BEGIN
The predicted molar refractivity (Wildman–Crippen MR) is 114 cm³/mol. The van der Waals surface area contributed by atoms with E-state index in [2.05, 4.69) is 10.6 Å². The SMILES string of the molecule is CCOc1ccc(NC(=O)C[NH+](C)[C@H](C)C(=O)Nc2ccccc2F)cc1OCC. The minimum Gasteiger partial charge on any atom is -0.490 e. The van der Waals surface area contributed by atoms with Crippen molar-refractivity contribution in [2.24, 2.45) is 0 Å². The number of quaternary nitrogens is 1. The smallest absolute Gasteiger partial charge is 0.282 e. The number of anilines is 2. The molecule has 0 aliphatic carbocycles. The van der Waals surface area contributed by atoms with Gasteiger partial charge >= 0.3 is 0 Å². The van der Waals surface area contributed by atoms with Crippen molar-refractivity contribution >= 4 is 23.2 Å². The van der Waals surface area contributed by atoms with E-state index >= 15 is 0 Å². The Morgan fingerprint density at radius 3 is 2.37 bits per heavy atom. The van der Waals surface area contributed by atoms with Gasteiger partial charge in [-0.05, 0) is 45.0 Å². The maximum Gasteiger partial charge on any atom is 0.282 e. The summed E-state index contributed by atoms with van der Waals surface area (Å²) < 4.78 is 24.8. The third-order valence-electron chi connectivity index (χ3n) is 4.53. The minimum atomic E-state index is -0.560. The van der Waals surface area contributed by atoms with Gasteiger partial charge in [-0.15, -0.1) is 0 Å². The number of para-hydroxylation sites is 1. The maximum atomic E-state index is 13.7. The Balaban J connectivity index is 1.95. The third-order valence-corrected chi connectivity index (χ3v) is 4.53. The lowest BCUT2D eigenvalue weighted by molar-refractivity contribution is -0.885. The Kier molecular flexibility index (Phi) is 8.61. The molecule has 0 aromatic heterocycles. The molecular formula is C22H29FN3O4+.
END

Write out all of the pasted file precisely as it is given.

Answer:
The predicted molar refractivity (Wildman–Crippen MR) is 114 cm³/mol. The van der Waals surface area contributed by atoms with E-state index in [2.05, 4.69) is 10.6 Å². The SMILES string of the molecule is CCOc1ccc(NC(=O)C[NH+](C)[C@H](C)C(=O)Nc2ccccc2F)cc1OCC. The minimum Gasteiger partial charge on any atom is -0.490 e. The van der Waals surface area contributed by atoms with Crippen molar-refractivity contribution in [2.24, 2.45) is 0 Å². The number of quaternary nitrogens is 1. The smallest absolute Gasteiger partial charge is 0.282 e. The number of anilines is 2. The molecule has 0 aliphatic carbocycles. The van der Waals surface area contributed by atoms with Gasteiger partial charge >= 0.3 is 0 Å². The van der Waals surface area contributed by atoms with Crippen molar-refractivity contribution >= 4 is 23.2 Å². The van der Waals surface area contributed by atoms with E-state index >= 15 is 0 Å². The Morgan fingerprint density at radius 3 is 2.37 bits per heavy atom. The van der Waals surface area contributed by atoms with Gasteiger partial charge in [-0.05, 0) is 45.0 Å². The maximum Gasteiger partial charge on any atom is 0.282 e. The summed E-state index contributed by atoms with van der Waals surface area (Å²) < 4.78 is 24.8. The third-order valence-electron chi connectivity index (χ3n) is 4.53. The minimum atomic E-state index is -0.560. The van der Waals surface area contributed by atoms with Gasteiger partial charge in [-0.15, -0.1) is 0 Å². The number of para-hydroxylation sites is 1. The maximum atomic E-state index is 13.7. The Balaban J connectivity index is 1.95. The third-order valence-corrected chi connectivity index (χ3v) is 4.53. The lowest BCUT2D eigenvalue weighted by molar-refractivity contribution is -0.885. The Kier molecular flexibility index (Phi) is 8.61. The molecule has 0 aromatic heterocycles. The molecular formula is C22H29FN3O4+.